The nurses who graduate from the 12-week program will work with primary care physicians, other care team members, and the patients themselves to coordinate follow-up care and create individualized health plans that empower and engage patients.
"This innovative leadership role for nurses is an example of how we are implementing the recommendations from the landmark report: the Institute of Medicine: 'Future of Nursing: Leading Change, Advancing Health' in New Jersey," Edna Cadmus, project director, and Clinical Professor at Rutgers College of Nursing, said in a media release announcing the project.
"Through this collaborative partnership we are working to shift care delivery from an illness model to one of keeping our citizens healthy, using nurses as the linchpin to analyzing data on high-risk patients and developing coordinated plans of care. These nurses are being given a unique leadership opportunity to contribute to pioneering this new model in the state," Cadmus said.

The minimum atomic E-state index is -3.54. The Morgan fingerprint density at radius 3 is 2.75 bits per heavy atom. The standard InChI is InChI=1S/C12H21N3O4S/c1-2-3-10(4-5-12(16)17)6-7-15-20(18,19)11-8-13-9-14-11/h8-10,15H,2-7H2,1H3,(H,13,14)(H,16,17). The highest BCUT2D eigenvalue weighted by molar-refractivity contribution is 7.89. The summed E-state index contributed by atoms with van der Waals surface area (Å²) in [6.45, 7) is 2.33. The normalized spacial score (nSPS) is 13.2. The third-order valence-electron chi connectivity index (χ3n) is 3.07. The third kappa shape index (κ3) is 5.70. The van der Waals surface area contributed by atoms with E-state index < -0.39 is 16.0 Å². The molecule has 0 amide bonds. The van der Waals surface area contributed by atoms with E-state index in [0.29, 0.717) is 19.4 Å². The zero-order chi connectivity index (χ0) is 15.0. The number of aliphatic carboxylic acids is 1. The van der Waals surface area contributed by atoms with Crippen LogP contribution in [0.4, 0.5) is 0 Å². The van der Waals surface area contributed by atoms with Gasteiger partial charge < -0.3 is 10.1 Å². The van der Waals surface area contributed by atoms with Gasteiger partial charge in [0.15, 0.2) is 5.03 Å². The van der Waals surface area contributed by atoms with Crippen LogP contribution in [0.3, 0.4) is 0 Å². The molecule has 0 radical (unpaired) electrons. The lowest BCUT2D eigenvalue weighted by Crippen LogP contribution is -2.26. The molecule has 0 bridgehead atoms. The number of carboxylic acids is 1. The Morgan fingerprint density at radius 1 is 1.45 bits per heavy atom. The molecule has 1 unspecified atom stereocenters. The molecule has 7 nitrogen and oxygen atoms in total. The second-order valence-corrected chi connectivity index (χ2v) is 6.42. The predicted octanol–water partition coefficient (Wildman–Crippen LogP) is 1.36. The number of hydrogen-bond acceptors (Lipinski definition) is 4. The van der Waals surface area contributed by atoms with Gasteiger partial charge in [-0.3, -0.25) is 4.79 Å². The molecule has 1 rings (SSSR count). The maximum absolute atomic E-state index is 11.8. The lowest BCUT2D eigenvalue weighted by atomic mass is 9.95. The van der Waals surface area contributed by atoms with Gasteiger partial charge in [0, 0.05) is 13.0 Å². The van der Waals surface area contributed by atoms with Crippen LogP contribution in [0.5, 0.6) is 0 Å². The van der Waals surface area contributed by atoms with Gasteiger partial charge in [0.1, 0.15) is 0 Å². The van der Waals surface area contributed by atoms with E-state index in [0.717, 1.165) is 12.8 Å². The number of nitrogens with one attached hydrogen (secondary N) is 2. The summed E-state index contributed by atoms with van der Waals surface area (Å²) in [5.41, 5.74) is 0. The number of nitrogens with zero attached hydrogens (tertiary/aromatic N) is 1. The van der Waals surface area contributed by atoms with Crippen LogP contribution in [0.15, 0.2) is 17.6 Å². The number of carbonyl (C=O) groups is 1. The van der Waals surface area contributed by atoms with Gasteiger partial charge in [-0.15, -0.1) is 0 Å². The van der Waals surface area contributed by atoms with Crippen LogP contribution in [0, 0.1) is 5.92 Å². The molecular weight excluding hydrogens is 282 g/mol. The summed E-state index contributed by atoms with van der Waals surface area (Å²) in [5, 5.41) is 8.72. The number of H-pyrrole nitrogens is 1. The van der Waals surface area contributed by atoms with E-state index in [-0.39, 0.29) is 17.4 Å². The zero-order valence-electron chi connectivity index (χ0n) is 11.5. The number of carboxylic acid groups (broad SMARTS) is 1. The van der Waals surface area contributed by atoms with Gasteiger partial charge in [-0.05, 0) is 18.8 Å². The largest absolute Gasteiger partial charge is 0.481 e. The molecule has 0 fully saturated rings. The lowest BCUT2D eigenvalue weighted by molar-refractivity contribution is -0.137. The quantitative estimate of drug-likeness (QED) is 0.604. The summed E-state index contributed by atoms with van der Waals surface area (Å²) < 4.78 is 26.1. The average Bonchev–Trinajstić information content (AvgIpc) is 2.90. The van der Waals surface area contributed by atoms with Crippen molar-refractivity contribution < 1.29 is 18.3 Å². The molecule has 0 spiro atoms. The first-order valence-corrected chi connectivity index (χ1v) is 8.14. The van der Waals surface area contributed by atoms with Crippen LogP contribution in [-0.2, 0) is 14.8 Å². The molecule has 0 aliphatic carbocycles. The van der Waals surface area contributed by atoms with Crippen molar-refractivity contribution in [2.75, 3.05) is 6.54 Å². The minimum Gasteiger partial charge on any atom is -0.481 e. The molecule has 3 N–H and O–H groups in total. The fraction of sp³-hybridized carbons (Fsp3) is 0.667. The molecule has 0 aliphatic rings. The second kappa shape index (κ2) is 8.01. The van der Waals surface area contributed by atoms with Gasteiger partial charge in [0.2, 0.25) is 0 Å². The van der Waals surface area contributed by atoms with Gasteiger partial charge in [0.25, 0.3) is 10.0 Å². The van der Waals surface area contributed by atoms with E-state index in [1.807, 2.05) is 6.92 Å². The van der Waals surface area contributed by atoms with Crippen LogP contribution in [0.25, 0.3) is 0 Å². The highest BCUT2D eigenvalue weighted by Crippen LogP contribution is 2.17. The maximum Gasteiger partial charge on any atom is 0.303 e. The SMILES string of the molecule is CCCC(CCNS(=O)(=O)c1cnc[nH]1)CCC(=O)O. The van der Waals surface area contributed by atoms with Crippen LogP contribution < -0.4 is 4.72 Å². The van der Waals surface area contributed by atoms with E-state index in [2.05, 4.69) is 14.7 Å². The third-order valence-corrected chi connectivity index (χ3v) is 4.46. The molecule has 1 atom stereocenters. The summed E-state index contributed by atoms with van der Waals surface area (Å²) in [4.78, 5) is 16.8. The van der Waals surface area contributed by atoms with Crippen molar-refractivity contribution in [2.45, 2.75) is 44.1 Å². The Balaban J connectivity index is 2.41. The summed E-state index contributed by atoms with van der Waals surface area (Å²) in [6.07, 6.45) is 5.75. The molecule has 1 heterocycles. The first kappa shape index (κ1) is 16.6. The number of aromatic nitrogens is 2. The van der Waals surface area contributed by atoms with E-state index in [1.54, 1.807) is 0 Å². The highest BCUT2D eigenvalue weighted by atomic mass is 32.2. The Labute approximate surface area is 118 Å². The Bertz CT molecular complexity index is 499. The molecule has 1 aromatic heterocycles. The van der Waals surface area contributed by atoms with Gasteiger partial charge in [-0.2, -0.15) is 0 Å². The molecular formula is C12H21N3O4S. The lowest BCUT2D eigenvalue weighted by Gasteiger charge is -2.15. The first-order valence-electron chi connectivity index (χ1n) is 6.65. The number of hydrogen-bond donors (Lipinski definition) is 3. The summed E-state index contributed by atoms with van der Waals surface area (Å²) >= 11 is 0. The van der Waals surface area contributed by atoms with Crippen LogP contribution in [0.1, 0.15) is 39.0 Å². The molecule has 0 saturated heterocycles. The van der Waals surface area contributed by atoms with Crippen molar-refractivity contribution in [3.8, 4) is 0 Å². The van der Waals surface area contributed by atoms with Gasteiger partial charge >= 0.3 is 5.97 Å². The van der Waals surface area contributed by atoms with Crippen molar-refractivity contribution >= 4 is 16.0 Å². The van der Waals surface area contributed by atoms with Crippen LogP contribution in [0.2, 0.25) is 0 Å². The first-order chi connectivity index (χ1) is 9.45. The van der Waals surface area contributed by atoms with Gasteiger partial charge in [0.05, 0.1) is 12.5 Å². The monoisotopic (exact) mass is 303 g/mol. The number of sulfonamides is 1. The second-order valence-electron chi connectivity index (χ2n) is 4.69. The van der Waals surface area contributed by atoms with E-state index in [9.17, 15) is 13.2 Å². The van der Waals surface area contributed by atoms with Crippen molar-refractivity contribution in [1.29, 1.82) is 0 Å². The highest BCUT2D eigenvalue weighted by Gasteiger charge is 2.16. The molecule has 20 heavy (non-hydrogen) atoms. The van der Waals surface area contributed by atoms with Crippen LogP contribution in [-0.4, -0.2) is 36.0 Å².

The first class of 37 population care coordinators began their studies last month. Most of the courses are delivered online and are supplemented by three "face-to-face sessions" on the Duke and Rutgers campuses. The nurses will also take part in a residency program that integrates their coursework and skills to provide a real world experience for their new roles as care coordinators.